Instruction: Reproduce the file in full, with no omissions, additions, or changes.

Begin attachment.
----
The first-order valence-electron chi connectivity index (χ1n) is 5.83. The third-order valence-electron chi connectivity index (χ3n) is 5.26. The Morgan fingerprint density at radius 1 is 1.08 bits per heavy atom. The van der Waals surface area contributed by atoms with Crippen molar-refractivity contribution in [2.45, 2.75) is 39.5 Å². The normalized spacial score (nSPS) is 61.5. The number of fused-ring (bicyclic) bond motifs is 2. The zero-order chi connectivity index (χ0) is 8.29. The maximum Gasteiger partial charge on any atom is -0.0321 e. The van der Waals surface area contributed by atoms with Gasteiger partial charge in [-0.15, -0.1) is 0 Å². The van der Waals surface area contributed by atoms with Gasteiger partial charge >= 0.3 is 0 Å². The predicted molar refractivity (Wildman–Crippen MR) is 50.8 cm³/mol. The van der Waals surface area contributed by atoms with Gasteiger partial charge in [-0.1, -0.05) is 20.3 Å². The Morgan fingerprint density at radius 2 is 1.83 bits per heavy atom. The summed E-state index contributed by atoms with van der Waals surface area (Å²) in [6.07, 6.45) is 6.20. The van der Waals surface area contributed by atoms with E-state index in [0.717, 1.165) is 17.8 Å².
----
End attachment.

The first-order valence-electron chi connectivity index (χ1n) is 5.83. The third-order valence-electron chi connectivity index (χ3n) is 5.26. The Morgan fingerprint density at radius 1 is 1.08 bits per heavy atom. The van der Waals surface area contributed by atoms with Crippen molar-refractivity contribution in [2.45, 2.75) is 39.5 Å². The normalized spacial score (nSPS) is 61.5. The number of fused-ring (bicyclic) bond motifs is 2. The zero-order chi connectivity index (χ0) is 8.29. The maximum Gasteiger partial charge on any atom is -0.0321 e. The van der Waals surface area contributed by atoms with Gasteiger partial charge in [-0.15, -0.1) is 0 Å². The van der Waals surface area contributed by atoms with Gasteiger partial charge >= 0.3 is 0 Å². The predicted molar refractivity (Wildman–Crippen MR) is 50.8 cm³/mol. The van der Waals surface area contributed by atoms with Gasteiger partial charge in [-0.1, -0.05) is 20.3 Å². The Morgan fingerprint density at radius 2 is 1.83 bits per heavy atom. The summed E-state index contributed by atoms with van der Waals surface area (Å²) in [6.07, 6.45) is 6.20. The van der Waals surface area contributed by atoms with E-state index in [0.717, 1.165) is 17.8 Å².